What changes should companies expect and when they will come into effect
An amendment to Act No. 90/2012 Sb., on Companies and Cooperatives (the Companies Act), as amended (the “Companies Act”), will introduce a number of major and minor changes in the life of business companies. The amendment is already set to come into effect on 1 January 2021, except for changes to the Registers Act, which will apply to companies from 1 July 2021.
Our Guide to the Corporate World explains what changes businesses should expect and how to prepare for them correctly.
The amendment gives companies an opportunity to amend their memoranda and articles of association to comply with the new regulations within one year of the effective date. Nevertheless, some changes will apply to companies immediately upon the amendment taking effect.
Besides some ambiguities and inaccuracies contained in the currently applicable law, the amendment introduces some new concepts of corporate law, while changing and amending others (already firmly fixed in practice today).
The first part of our Guide introduces you to the changes that affect corporate life and that our clients should prepare for (in advance). Other parts of our Guide will expand on individual changes in detail.
Distribution of profit and other equity funds
As for the distribution of profit and other equity funds, the legislature has granted the requirements stemming from legal practice and reflected some conclusions from judicial decisions. As a result, the amendment permits the distribution of profit and other equity funds throughout the entire accounting period. However, at the same time, the rules governing the limits on the distribution of profit and equity funds payments have been unified and tightened.
One-tier joint-stock companies
The most visible changes include those affecting joint-stock companies with a one-tier corporate governance structure. Under the new rules, the management board will be the only mandatorily established body and will combine the powers of the governing director and the management board. As a result, we recommend every one-tier structure company pay careful attention to the amendment to the Companies Act.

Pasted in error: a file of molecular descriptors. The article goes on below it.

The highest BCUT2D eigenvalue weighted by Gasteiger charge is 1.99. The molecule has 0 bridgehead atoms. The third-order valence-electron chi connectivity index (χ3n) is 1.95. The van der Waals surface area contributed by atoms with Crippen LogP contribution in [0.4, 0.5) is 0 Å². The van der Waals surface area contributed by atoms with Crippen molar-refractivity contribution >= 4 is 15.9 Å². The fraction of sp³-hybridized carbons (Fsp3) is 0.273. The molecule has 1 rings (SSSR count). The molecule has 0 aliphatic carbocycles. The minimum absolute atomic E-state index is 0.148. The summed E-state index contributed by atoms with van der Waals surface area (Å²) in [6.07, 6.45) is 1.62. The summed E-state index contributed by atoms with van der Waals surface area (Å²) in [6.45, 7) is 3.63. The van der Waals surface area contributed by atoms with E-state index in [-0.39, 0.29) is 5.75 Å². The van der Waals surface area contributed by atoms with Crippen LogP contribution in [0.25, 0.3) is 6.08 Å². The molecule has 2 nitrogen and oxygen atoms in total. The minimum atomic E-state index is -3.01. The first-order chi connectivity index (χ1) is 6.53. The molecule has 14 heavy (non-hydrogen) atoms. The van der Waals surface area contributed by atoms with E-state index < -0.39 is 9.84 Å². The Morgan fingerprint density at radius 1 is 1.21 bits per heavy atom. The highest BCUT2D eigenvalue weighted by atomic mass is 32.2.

Rights of shareholders in limited liability companies and joint-stock companies
The amendment enacts some special types of shares and interests (carrying no voting rights or carrying a right to delegate a member to the company’s elected body). Shareholders will also be allowed to attend general meetings jointly with their (one) adviser.
Changes in the concept of a business
Today, the transfer of a business (enterprise), or such a part thereof, that would constitute a change in the current structure of the business or the company’s scope of business or activities requires the consent of the general meeting. Although a concept has recently prevailed in the practice of the courts that such a part of a company’s business must be deemed to mean a branch, the amendment has diverted from these conclusions and expressly requires consent be granted to the transfer of a material part of a company’s assets and liabilities (irrespective of whether or not it is formally a branch).
Restrictions on the transferability of shares and interests
The amendment permits creating a pre-emptive right, a buyback right and other similar rights with effects in rights in rem (i.e. should be of a similar nature to easements in the case of immovable assets).
Status of members of elected bodies and other persons in a similar position
The changes also affect the rules governing the execution of service agreements and resignations. The amendment has expanded the liability for a breach of the duty of due care and diligence to apply to persons acting as members of an elected body, although in fact not being such (‘shadow directors’). Material changes have been made to the rules governing the exclusion from office of members of an executive body by the court.
An interesting novelty is the opportunity granted to the general meeting to adopt principles and instructions for members of the company’s executive body (except for interventions in business management).
Legal entity as a member of the executive body
Even today, legal entities may become members of a company’s executive body. In this respect, the amendment imposes an obligation on legal entities that are members of a company’s elected body to appoint a specific individual as their representative to perform the office; otherwise, the legal entity cannot be entered in the Commercial Register as a member of the elected body, or alternatively, the office of the member will cease to exist if the representative fails to be appointed within 3 months of the appointment or expiry of the office of the previous representative. In respect of current entities, the representative must be appointed and entered in the Commercial Register by 1 April 2021.
Do not forget to follow our Guide to the Corporate World after the Amendment to be informed in detail about the individual changes and new concepts outlined above. Our next part will focus in detail on the distribution of profit and other equity funds.
Individual parts of our Guide will also be available on our website HERE.